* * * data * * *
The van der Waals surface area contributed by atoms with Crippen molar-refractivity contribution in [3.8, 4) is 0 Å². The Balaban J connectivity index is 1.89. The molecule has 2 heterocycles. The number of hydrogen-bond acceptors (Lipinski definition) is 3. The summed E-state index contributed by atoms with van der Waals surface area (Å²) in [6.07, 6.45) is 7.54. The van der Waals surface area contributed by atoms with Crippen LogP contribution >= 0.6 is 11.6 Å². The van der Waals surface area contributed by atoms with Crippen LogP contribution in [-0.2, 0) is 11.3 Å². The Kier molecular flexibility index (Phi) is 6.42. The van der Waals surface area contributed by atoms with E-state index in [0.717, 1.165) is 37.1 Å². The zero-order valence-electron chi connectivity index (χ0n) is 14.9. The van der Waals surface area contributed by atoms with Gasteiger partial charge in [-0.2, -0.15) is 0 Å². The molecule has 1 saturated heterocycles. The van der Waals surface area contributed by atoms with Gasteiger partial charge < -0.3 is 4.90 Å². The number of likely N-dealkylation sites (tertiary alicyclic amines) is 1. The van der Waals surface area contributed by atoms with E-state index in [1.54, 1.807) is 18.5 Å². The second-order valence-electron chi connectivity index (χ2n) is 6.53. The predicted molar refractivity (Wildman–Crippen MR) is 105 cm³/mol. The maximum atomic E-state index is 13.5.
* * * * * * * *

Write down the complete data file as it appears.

The van der Waals surface area contributed by atoms with Crippen molar-refractivity contribution in [3.8, 4) is 0 Å². The Balaban J connectivity index is 1.89. The molecule has 2 heterocycles. The number of hydrogen-bond acceptors (Lipinski definition) is 3. The summed E-state index contributed by atoms with van der Waals surface area (Å²) in [6.07, 6.45) is 7.54. The van der Waals surface area contributed by atoms with Crippen LogP contribution >= 0.6 is 11.6 Å². The van der Waals surface area contributed by atoms with Crippen LogP contribution in [-0.2, 0) is 11.3 Å². The Kier molecular flexibility index (Phi) is 6.42. The van der Waals surface area contributed by atoms with E-state index in [0.717, 1.165) is 37.1 Å². The zero-order valence-electron chi connectivity index (χ0n) is 14.9. The van der Waals surface area contributed by atoms with Gasteiger partial charge in [-0.2, -0.15) is 0 Å². The molecule has 1 saturated heterocycles. The van der Waals surface area contributed by atoms with Gasteiger partial charge < -0.3 is 4.90 Å². The number of likely N-dealkylation sites (tertiary alicyclic amines) is 1. The van der Waals surface area contributed by atoms with E-state index in [1.54, 1.807) is 18.5 Å². The second-order valence-electron chi connectivity index (χ2n) is 6.53. The predicted molar refractivity (Wildman–Crippen MR) is 105 cm³/mol. The maximum atomic E-state index is 13.5.